Discussion (lines #461-468): First, the small size of our denervated muscles precluded the use of the same muscles for all analyses, instead requiring smaller subgroup sizes as well as different muscles for certain biochemical endpoints (Akt, Smad2/3, MuRF1, and Atrogin-1). We therefore acknowledge that our study may be underpowered to detect smaller effects in certain parameters of protein dynamics, specifically signaling proteins and ubiquitin ligases. We also acknowledge that the precision of our findings would be further enhanced with the use of the same muscle type across all of our morphological, physiological, and biochemical analyses.

    Reviewer #2 (Public Review):

    “The manuscript by Emmert et al. describes an original and straightforward study demonstrating the utility of targeted therapy in a neonatal brachial plexus injury (NBPI) mouse model. The authors sought to investigate whether pharmacologic inhibition of MSTN signaling using a soluble decoy receptor (ACVR2B-Fc) could preserve longitudinal muscle growth and prevent contractures after NBPI. More specifically, through in vivo experiments using wild-type female and male mice, the authors assessed the impact of inhibiting the MSTN signaling in basal and pathophysiological conditions, on developmental, morphological, and biomechanical parameters, and on several biochemical markers of protein synthesis, protein degradation, and their associated signaling pathways, in forelimb skeletal muscle.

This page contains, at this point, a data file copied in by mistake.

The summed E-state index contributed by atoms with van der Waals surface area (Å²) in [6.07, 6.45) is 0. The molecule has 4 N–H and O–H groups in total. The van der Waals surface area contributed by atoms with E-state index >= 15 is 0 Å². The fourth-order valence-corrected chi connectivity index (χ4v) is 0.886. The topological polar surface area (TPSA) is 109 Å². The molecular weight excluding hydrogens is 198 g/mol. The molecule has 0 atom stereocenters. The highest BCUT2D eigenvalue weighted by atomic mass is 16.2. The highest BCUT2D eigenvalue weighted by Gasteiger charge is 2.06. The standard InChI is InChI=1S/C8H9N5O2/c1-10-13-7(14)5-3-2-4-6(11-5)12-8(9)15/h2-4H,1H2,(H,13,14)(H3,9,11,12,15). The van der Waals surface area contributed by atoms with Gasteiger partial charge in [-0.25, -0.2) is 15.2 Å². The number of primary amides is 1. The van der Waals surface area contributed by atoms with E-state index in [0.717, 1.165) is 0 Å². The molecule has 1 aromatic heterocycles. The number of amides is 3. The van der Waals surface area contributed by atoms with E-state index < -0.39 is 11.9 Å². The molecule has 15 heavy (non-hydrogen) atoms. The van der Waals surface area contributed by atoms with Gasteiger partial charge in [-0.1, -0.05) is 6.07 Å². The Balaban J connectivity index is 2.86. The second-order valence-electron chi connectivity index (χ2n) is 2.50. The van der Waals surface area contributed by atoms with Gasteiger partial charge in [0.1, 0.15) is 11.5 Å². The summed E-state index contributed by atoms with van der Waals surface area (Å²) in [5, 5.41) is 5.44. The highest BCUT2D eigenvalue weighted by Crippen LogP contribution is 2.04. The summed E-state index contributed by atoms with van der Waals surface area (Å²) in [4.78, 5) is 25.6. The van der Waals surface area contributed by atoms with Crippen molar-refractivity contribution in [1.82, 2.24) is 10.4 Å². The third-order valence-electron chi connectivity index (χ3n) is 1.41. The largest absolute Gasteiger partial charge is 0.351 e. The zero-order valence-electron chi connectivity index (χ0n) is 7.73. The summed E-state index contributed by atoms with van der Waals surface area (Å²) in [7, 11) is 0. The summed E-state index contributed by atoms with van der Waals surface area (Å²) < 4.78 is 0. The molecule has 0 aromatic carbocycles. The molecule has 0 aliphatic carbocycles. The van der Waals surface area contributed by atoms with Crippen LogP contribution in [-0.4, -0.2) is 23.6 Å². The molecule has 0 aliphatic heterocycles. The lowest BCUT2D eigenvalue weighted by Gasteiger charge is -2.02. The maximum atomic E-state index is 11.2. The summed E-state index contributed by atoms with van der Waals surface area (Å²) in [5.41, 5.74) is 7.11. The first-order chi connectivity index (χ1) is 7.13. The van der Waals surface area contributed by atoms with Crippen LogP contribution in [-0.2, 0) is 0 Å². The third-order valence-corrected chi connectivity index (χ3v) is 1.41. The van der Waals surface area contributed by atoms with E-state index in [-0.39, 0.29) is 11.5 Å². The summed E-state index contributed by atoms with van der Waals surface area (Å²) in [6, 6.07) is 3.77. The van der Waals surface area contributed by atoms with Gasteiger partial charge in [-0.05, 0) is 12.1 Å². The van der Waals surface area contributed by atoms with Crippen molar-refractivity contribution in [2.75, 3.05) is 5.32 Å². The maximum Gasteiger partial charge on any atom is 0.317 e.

The authors provide multiple lines of compelling evidence that ACVR2B-Fc improves skeletal muscle biology and function in NBPI mice, provokes hypertrophy, rescues longitudinal growth, and impedes neuromuscular contractures in denervated muscles. Rather than improving the condition independently of the sex, it appears selective to the muscles of female mice showing thus a sex-specific improvement, and therefore the discovery of a sex dimorphism. The experiments also try to provide a mechanistic explanation, though it is incompletely clear why and how it is happening at the end.